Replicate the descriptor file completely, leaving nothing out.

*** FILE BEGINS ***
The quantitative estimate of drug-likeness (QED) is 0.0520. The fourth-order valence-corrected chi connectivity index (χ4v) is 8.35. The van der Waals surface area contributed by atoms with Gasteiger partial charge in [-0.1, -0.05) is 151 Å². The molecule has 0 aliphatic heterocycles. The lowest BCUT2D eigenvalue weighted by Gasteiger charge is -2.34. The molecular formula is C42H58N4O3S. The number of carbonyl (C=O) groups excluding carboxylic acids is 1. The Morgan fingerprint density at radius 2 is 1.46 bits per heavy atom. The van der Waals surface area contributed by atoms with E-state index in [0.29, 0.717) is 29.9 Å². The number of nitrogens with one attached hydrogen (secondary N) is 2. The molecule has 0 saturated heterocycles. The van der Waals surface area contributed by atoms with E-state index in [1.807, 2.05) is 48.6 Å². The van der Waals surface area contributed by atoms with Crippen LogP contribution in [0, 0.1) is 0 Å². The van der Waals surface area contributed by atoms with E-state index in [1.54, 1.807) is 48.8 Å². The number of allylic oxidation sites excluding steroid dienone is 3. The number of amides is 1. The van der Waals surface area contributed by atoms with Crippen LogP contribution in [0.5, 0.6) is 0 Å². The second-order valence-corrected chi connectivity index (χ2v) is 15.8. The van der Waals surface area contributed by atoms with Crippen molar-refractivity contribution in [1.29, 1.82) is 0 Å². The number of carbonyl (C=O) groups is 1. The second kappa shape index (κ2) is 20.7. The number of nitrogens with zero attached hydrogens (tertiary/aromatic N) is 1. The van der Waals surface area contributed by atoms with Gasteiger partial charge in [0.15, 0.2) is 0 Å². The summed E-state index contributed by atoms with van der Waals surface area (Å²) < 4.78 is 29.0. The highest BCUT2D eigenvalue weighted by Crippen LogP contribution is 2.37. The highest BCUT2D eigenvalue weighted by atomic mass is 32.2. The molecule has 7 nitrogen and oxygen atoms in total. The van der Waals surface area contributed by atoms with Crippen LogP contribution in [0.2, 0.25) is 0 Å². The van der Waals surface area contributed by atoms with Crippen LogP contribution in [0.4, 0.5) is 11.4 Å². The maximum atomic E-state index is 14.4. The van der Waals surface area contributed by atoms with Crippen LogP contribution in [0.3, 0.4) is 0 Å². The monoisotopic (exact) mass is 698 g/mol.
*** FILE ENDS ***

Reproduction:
The quantitative estimate of drug-likeness (QED) is 0.0520. The fourth-order valence-corrected chi connectivity index (χ4v) is 8.35. The van der Waals surface area contributed by atoms with Gasteiger partial charge in [-0.1, -0.05) is 151 Å². The molecule has 0 aliphatic heterocycles. The lowest BCUT2D eigenvalue weighted by Gasteiger charge is -2.34. The molecular formula is C42H58N4O3S. The number of carbonyl (C=O) groups excluding carboxylic acids is 1. The Morgan fingerprint density at radius 2 is 1.46 bits per heavy atom. The van der Waals surface area contributed by atoms with E-state index in [0.29, 0.717) is 29.9 Å². The number of nitrogens with one attached hydrogen (secondary N) is 2. The molecule has 0 saturated heterocycles. The van der Waals surface area contributed by atoms with E-state index in [1.807, 2.05) is 48.6 Å². The van der Waals surface area contributed by atoms with Crippen LogP contribution in [0, 0.1) is 0 Å². The van der Waals surface area contributed by atoms with E-state index in [1.54, 1.807) is 48.8 Å². The number of allylic oxidation sites excluding steroid dienone is 3. The number of amides is 1. The van der Waals surface area contributed by atoms with Crippen LogP contribution in [0.5, 0.6) is 0 Å². The second-order valence-corrected chi connectivity index (χ2v) is 15.8. The van der Waals surface area contributed by atoms with Crippen molar-refractivity contribution in [1.29, 1.82) is 0 Å². The number of carbonyl (C=O) groups is 1. The second kappa shape index (κ2) is 20.7. The number of nitrogens with zero attached hydrogens (tertiary/aromatic N) is 1. The van der Waals surface area contributed by atoms with Gasteiger partial charge in [0.15, 0.2) is 0 Å². The summed E-state index contributed by atoms with van der Waals surface area (Å²) < 4.78 is 29.0. The highest BCUT2D eigenvalue weighted by Crippen LogP contribution is 2.37. The highest BCUT2D eigenvalue weighted by atomic mass is 32.2. The molecule has 7 nitrogen and oxygen atoms in total. The van der Waals surface area contributed by atoms with Crippen LogP contribution in [0.2, 0.25) is 0 Å². The van der Waals surface area contributed by atoms with Crippen LogP contribution in [0.4, 0.5) is 11.4 Å². The maximum atomic E-state index is 14.4. The van der Waals surface area contributed by atoms with Crippen LogP contribution in [0.3, 0.4) is 0 Å². The monoisotopic (exact) mass is 698 g/mol.